And it’s bone dry. In fact, the Sahara Desert is a rainforest compared to Mars, where water vapor is a trace gas in the atmosphere. On Earth, impact craters erode over time from wind and water… and even volcanic activity. On Mars, they can linger for billions of years.
From NASA JPL marking the passage of the twin Voyager spacecraft beyond our solar system. We knew we were on a journey of discovery when we launched the Voyager spacecraft, but we had no idea how much there was to discover.
We had a sense that we knew what it felt like to be Magellan or Columbus.
Time after time we were surprised by seeing things that we had not expected or even imagined. From volcanoes erupting from the moon Io to the possibility of a liquid water ocean under the icy crust of Europa. Titan, where we found an atmosphere. Uranus’ small moon Miranda, which had one of the most complex geologic surfaces we’d seen. Even at Neptune, Triton, 40 degrees above absolute zero, even there there were geysers erupting.
It’s the only spacecraft that’s gone by Uranus. It’s the only spacecraft that’s gone by Neptune. Everything we know about those planets we know from Voyager.
To see those first pictures coming in from the outer solar system, for the first time what had been a point of light in the sky was a place.
“The dust cloud around Scheila could be 10,000 times as massive as the one ejected from comet 9P/Tempel 1 during NASA’s UMD-led Deep Impact mission,” said co-author Michael Kelley, also at the University of Maryland. “Collisions allow us to peek inside comets and asteroids. Ejecta kicked up by Deep Impact contained lots of ice, and the absence of ice in Scheila’s interior shows that it’s entirely unlike comets.”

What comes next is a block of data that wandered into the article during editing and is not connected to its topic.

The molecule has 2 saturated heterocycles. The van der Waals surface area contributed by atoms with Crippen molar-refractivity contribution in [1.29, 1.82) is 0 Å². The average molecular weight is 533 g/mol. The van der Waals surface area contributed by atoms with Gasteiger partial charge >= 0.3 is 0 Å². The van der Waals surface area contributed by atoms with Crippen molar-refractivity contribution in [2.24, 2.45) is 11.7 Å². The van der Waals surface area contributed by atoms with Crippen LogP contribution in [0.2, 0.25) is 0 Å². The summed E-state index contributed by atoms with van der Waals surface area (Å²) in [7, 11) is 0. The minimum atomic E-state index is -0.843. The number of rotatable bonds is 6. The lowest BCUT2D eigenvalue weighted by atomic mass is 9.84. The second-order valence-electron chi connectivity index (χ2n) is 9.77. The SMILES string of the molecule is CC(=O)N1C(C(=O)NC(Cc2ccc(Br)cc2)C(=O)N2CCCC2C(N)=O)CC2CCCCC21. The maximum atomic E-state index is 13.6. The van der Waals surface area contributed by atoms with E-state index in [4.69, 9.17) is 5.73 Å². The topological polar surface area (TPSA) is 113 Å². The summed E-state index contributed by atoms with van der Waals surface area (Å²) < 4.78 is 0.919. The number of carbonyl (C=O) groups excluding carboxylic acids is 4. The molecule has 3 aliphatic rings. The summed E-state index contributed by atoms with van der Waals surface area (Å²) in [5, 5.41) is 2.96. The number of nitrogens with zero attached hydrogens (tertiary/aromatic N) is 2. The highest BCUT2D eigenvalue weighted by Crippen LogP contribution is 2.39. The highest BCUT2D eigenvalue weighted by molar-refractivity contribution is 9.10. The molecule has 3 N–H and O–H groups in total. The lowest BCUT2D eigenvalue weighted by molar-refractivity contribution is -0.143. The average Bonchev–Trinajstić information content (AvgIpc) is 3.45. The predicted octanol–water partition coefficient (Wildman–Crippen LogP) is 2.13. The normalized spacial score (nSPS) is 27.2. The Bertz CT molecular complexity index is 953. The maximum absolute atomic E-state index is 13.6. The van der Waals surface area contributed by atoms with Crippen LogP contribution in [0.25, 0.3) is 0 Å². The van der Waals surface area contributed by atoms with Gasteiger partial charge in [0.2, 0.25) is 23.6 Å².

From NASA Astrophysics and the amazings at Goddard Space Flight Center. The famous Crab Nebula supernova remnant has erupted in an enormous flare five times more powerful than any flare previously seen from the object. On April 12, NASA’s Fermi Gamma-ray Space Telescope first detected the outburst, which lasted six days.
The nebula is the wreckage of an exploded star that emitted light which reached Earth in the year 1054. It is located 6,500 light-years away in the constellation Taurus. At the heart of an expanding gas cloud lies what is left of the original star’s core, a superdense neutron star that spins 30 times a second. With each rotation, the star swings intense beams of radiation toward Earth, creating the pulsed emission characteristic of spinning neutron stars (also known as pulsars).
Apart from these pulses, astrophysicists believed the Crab Nebula was a virtually constant source of high-energy radiation. But in January, scientists associated with several orbiting observatories, including NASA’s Fermi, Swift and Rossi X-ray Timing Explorer, reported long-term brightness changes at X-ray energies.
An intimate tour of Earth’s most impressive landscapes… as captured by astronauts with their digital cameras. Dr. Justin Wilkinson from NASA’s astronaut team describes the special places that spacemen focus on whenever they get a moment.